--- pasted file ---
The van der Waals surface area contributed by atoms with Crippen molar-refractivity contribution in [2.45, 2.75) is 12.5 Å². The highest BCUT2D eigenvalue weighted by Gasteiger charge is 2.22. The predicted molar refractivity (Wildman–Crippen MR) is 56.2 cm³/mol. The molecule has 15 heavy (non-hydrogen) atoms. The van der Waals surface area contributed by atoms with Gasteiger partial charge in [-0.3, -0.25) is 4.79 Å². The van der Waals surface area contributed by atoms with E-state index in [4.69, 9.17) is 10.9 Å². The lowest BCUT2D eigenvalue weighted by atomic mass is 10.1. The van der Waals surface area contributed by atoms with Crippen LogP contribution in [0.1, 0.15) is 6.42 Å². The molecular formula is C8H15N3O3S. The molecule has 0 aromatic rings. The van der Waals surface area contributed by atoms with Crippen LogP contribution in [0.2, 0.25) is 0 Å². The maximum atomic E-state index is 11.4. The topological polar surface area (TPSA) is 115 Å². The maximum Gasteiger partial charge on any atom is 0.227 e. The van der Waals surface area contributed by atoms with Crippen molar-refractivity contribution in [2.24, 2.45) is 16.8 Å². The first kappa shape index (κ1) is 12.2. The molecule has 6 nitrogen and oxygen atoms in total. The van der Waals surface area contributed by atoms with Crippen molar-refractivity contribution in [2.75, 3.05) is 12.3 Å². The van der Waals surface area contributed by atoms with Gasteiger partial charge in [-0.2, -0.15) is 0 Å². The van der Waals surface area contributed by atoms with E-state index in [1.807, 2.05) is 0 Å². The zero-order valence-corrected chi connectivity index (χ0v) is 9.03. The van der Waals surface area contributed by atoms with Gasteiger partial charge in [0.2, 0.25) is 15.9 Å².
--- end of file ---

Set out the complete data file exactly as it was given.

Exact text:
The van der Waals surface area contributed by atoms with Crippen molar-refractivity contribution in [2.45, 2.75) is 12.5 Å². The highest BCUT2D eigenvalue weighted by Gasteiger charge is 2.22. The predicted molar refractivity (Wildman–Crippen MR) is 56.2 cm³/mol. The molecule has 15 heavy (non-hydrogen) atoms. The van der Waals surface area contributed by atoms with Gasteiger partial charge in [-0.3, -0.25) is 4.79 Å². The van der Waals surface area contributed by atoms with E-state index in [4.69, 9.17) is 10.9 Å². The lowest BCUT2D eigenvalue weighted by atomic mass is 10.1. The van der Waals surface area contributed by atoms with Crippen LogP contribution in [0.1, 0.15) is 6.42 Å². The molecular formula is C8H15N3O3S. The molecule has 0 aromatic rings. The van der Waals surface area contributed by atoms with Crippen LogP contribution in [0.2, 0.25) is 0 Å². The maximum atomic E-state index is 11.4. The topological polar surface area (TPSA) is 115 Å². The maximum Gasteiger partial charge on any atom is 0.227 e. The van der Waals surface area contributed by atoms with Crippen molar-refractivity contribution in [2.24, 2.45) is 16.8 Å². The first kappa shape index (κ1) is 12.2. The molecule has 6 nitrogen and oxygen atoms in total. The van der Waals surface area contributed by atoms with Crippen molar-refractivity contribution in [2.75, 3.05) is 12.3 Å². The van der Waals surface area contributed by atoms with Gasteiger partial charge in [-0.2, -0.15) is 0 Å². The van der Waals surface area contributed by atoms with E-state index in [1.807, 2.05) is 0 Å². The zero-order valence-corrected chi connectivity index (χ0v) is 9.03. The van der Waals surface area contributed by atoms with Gasteiger partial charge in [0.2, 0.25) is 15.9 Å².